12. It actually worked well. Rain wasn’t hard and had some drizzle early. Overall it did a pretty good job.
    1 point
  13. you know I'm just joshing with you. That was a serious storm today and it's the kind of conditions I often find myself in whenever I'm cooking for groups because I'm locked into the dates and have no flexibility. When that much water is falling, I don't want it in the grill washing off my rub, dousing my coals, etc. And the smaller adaptions above (which are both great and creative) won't work because the rain is coming sideways at times.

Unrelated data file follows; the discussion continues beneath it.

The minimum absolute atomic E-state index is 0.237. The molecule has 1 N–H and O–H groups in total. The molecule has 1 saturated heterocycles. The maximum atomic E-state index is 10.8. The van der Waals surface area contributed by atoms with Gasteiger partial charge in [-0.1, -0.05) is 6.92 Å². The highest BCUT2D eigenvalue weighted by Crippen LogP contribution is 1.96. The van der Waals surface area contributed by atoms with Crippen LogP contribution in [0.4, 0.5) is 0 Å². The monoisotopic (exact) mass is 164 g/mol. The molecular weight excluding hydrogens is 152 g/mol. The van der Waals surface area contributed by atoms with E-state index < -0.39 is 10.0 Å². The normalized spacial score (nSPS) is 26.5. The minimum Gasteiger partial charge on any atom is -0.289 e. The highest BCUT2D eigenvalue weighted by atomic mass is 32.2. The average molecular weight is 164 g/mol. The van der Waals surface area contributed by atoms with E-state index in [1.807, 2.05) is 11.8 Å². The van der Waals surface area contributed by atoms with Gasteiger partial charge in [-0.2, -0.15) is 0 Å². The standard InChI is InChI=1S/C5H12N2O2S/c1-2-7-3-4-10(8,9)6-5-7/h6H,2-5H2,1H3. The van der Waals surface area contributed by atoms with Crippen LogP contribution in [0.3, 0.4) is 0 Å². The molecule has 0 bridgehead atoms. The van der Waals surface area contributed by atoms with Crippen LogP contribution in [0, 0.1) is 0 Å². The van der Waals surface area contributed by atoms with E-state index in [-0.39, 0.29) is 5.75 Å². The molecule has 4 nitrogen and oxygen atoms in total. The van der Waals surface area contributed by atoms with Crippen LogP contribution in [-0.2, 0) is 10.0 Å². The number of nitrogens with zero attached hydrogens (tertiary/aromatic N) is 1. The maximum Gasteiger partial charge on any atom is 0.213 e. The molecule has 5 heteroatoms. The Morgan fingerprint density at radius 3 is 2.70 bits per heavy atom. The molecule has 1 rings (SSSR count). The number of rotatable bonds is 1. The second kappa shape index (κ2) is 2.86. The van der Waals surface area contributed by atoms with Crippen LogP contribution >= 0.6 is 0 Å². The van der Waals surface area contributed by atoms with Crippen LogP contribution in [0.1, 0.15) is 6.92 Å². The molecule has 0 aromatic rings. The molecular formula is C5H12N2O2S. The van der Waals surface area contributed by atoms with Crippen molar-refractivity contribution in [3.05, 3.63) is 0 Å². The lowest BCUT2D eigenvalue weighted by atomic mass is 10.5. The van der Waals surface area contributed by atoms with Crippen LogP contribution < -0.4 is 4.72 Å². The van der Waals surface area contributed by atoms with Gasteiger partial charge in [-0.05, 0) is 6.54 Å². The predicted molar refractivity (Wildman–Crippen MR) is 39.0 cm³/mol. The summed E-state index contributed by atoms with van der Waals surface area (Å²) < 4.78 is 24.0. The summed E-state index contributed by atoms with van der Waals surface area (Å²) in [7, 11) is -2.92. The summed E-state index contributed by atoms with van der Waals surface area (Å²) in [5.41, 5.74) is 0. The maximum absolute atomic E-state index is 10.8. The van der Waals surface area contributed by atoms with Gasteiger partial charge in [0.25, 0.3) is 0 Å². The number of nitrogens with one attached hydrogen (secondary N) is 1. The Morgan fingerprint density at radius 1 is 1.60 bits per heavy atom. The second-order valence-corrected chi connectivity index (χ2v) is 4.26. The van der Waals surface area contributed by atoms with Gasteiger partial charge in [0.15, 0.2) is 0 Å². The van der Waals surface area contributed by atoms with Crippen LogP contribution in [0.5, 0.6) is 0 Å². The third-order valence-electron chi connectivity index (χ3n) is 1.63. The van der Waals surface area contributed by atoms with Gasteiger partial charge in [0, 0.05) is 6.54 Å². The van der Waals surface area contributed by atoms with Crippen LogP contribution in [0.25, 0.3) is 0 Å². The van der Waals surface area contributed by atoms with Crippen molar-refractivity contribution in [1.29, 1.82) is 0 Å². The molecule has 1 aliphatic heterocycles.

1 point
  14. I built two rain caps for my Akorn before I got my Joe. The first one was a tomato can with the bowl from a chicken stand on top (below bottom), then I took a piece of leftover wire fencing and rigged it to provide cover (below top). The latter option worked much better because it provided better circulation.
    1 point
  15. Looks to me like you nailed it. They look delicious.
    1 point
  16. Welcome @KevinR! The slow roller was specifically designed for the KJ and part of their sales pitch was the engineering that went into it. Don’t know if it would fit, but given the bowl geometry is almost certainly different, not sure you would see optimal performance if it did (if the engineered design is really as key as they promoted).
    0 points